moved the Palo Alto facility to New Jersey. Perham continued to work with local electronics firms, including Heintz and Kaufmann,
and Varian Associates.
Although much of Doug Perham's documentation of his early career has been lost since his death in 1967, the Perham Collection
of Early Electronics includes his several scrapbooks, along with notes and photographs. Leonard Fuller, Harold Elliott, and
other colleagues also contrinbuted material in the 1960s and 1970s to the Perham Foundation (then at the Foothill Electronics
Museum, Foothill College, Los Altos Hills) regarding Poulsen and the Federal Telegraph Company.
(Abridged from "Douglas M. Perham, A Collector of Sorts," by Roxanne L. Nilan)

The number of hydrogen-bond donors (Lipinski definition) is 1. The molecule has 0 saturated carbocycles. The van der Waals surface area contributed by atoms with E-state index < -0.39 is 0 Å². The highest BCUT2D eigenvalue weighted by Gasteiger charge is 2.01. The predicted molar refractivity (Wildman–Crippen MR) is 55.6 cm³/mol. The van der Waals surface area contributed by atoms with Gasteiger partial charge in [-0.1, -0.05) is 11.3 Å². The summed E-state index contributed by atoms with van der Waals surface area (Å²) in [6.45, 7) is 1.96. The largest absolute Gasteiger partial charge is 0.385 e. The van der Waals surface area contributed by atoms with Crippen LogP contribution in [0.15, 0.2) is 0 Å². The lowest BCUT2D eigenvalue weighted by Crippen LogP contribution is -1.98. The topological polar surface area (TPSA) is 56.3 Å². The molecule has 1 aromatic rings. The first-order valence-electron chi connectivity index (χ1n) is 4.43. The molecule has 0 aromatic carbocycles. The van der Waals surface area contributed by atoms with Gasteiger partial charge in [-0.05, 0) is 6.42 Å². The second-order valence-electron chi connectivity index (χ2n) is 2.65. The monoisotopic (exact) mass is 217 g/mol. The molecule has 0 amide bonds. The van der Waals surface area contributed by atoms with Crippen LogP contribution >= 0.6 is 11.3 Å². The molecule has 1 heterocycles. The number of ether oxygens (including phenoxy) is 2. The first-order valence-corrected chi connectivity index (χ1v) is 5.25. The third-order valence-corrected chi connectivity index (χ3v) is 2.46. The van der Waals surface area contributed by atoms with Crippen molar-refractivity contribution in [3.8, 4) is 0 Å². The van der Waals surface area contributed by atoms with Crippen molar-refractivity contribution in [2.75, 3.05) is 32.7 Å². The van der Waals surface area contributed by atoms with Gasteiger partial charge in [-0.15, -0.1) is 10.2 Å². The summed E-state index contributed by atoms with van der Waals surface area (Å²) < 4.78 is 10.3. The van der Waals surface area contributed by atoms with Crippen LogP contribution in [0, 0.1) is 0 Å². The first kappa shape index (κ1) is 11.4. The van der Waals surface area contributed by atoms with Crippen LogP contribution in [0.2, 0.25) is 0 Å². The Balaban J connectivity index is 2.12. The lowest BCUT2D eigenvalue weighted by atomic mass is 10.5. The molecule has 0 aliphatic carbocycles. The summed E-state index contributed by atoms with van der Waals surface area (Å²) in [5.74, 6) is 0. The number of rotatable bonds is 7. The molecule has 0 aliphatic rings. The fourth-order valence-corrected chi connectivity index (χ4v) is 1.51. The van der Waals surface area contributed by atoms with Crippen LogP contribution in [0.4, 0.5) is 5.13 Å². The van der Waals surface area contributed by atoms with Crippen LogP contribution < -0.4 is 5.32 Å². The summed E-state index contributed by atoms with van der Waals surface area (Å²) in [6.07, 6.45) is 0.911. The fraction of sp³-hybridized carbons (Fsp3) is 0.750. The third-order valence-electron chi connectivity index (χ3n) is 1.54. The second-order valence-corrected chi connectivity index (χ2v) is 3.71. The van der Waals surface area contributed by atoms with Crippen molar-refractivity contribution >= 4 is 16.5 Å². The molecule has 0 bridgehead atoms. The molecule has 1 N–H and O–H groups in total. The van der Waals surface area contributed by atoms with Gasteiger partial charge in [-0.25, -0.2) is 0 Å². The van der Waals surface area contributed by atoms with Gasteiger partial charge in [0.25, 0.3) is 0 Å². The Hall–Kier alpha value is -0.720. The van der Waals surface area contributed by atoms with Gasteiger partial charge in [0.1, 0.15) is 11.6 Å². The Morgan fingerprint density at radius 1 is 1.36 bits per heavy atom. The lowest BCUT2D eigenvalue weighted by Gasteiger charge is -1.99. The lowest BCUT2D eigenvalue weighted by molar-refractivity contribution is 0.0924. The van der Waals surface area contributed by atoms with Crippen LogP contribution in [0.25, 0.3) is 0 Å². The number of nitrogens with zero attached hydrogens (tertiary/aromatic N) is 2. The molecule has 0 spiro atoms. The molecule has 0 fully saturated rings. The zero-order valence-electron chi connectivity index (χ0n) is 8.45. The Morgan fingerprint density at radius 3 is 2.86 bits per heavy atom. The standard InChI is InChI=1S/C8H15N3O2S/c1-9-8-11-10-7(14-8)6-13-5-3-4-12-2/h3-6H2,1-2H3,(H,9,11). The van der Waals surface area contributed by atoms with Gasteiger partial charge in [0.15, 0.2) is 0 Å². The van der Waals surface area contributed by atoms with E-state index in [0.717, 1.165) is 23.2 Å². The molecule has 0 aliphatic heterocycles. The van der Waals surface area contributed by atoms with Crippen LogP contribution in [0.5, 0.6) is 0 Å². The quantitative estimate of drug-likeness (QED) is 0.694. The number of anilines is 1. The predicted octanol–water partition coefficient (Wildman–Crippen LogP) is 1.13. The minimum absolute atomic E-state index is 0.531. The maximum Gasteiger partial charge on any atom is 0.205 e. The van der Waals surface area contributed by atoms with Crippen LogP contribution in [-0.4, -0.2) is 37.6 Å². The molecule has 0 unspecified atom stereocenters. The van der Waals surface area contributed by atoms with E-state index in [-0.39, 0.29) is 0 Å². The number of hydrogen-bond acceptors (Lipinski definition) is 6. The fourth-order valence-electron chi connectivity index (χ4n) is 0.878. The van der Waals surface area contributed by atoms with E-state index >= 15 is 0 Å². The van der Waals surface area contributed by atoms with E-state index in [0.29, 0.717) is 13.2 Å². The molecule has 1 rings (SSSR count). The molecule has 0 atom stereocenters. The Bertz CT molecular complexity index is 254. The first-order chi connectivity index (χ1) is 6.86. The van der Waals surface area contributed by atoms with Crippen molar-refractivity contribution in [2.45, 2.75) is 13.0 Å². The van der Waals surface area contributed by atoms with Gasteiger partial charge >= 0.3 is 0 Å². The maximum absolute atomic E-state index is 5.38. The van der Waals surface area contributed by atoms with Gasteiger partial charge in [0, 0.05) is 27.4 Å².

1 Douglas Perham curriculum Vitae.
2 Will Jensby, "Federal Telegraph,"
Miracles in Trust (Perham Foundation) 3:3 (third quarter, 1991), 6-7.
3 Regarding early Federal's several reorganizations, see Francis P. Farquhar's "Federal Telegraph Company/Poulsen Wireless
Corporation," 8 p. typescript (1956). Farquhar served as company accountant 1911-1912, and summarized his experience in his
For more information about the Poulsen arc transmission system and Federal Telegraph Company's history, see F. J. Mann's article
"Federal Telephone and Radio Corporation: A Historical Review: 1909-1946" in
Electrical Communication, Vol. 23 (Dec. 1946), 377-405.
Scope and Content Summary
The collection contains reports, scrapbooks, photographs, equipment descriptions and diagrams, and notes regarding the organization